What is an ecosystem described as?
An ecosystem is a geographic area where plants, animals, and other organisms, as well as weather and landscape, work together to form a bubble of life. Ecosystems contain biotic or living, parts, as well as abiotic factors, or nonliving parts.
What is ecosystem in your own words?
An ecosystem is all the living things, from plants and animals to microscopic organisms, that share an environment. Everything in an ecosystem has an important role. … The term ecosystem was coined in 1935, though ecosystems have been around as long as living things.
What are the 4 main types of ecosystems?
The four ecosystem types are classifications known as artificial, terrestrial, lentic and lotic. Ecosystems are parts of biomes, which are climatic systems of life and organisms. In the biome’s ecosystems, there are living and nonliving environmental factors known as biotic and abiotic.
What is ecosystem for kids?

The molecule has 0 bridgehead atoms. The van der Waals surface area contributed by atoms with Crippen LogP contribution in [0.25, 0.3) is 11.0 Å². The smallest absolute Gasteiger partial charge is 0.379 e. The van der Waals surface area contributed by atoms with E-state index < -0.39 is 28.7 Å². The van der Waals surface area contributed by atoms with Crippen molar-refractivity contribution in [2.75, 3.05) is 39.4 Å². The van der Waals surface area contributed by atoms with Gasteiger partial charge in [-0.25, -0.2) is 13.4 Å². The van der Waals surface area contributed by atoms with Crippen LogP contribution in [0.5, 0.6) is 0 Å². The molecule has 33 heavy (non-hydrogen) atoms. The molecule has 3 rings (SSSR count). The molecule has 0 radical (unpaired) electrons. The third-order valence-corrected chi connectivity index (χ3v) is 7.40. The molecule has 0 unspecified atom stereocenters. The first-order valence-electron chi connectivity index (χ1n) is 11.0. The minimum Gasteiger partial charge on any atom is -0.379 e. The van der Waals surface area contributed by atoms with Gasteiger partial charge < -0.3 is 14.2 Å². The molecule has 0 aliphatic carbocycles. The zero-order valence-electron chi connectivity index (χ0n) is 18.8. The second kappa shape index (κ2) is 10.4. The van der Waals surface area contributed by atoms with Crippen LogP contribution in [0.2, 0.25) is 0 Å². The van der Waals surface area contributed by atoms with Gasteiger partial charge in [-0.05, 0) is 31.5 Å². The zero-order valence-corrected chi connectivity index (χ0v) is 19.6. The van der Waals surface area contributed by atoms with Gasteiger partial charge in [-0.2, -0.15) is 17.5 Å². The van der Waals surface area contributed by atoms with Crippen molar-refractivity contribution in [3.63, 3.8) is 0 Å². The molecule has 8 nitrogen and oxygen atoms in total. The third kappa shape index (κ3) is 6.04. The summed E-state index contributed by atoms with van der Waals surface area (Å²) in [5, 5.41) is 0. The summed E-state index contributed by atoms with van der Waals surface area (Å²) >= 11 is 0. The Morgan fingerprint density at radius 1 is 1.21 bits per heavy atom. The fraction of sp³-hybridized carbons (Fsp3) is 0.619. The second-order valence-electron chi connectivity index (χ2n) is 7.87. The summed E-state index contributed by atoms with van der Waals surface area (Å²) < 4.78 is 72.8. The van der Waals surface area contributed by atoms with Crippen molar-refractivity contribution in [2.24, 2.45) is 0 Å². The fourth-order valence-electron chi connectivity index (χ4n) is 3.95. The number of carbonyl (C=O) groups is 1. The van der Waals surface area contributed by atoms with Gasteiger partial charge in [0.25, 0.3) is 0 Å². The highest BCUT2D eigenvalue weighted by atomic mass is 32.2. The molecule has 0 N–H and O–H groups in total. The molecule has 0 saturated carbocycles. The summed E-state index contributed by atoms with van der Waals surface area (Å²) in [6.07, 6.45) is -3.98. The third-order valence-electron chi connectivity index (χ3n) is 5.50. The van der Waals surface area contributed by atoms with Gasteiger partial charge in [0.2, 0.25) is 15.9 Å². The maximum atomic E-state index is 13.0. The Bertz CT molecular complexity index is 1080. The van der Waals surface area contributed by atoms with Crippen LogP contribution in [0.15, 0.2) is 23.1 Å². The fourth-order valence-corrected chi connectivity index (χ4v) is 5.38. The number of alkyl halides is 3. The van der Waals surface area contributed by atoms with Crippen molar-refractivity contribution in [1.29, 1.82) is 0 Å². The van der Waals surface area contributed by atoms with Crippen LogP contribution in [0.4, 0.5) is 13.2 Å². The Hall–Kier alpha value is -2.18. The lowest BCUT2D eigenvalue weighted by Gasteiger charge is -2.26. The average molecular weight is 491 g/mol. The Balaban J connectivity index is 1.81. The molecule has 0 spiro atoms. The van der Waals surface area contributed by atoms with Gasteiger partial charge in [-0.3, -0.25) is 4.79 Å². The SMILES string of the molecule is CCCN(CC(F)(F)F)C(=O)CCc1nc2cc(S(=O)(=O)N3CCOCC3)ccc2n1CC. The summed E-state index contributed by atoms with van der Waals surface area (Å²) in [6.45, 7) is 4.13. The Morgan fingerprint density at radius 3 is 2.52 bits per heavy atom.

Ecosystems For Kids Made Easy! … An ecosystem is a community of interacting organisms and their environment. Living things interact with each other and also with non-living things like soil, water and air. Ecosystems often contain many living things and can be as small as your backyard or as large as the ocean.
What is ecosystem and examples?
An ecosystem is a community of living and non-living things that work together – it consists of abiotic (soil, water, air) and biotic parts (flora, fauna). … An ecosystem can be as large as a desert or as small as a tree. The major parts of an ecosystem are: water, water temperature, plants, animals, air, light and soil.
What is a small ecosystem called?
Micro: A small scale ecosystem such as a pond, puddle, tree trunk, under a rock etc. Messo: A medium scale ecosystem such as a forest or a large lake.
What is the Greek word of ecosystem?
“Ecology” is a term derived from Greek meaning learning about (“logos”) the ecosystems, where “eco” comes from the Greek word “oikos” meaning “household” (Odum and Barrett 2005) – in other words, learning about the life of populations.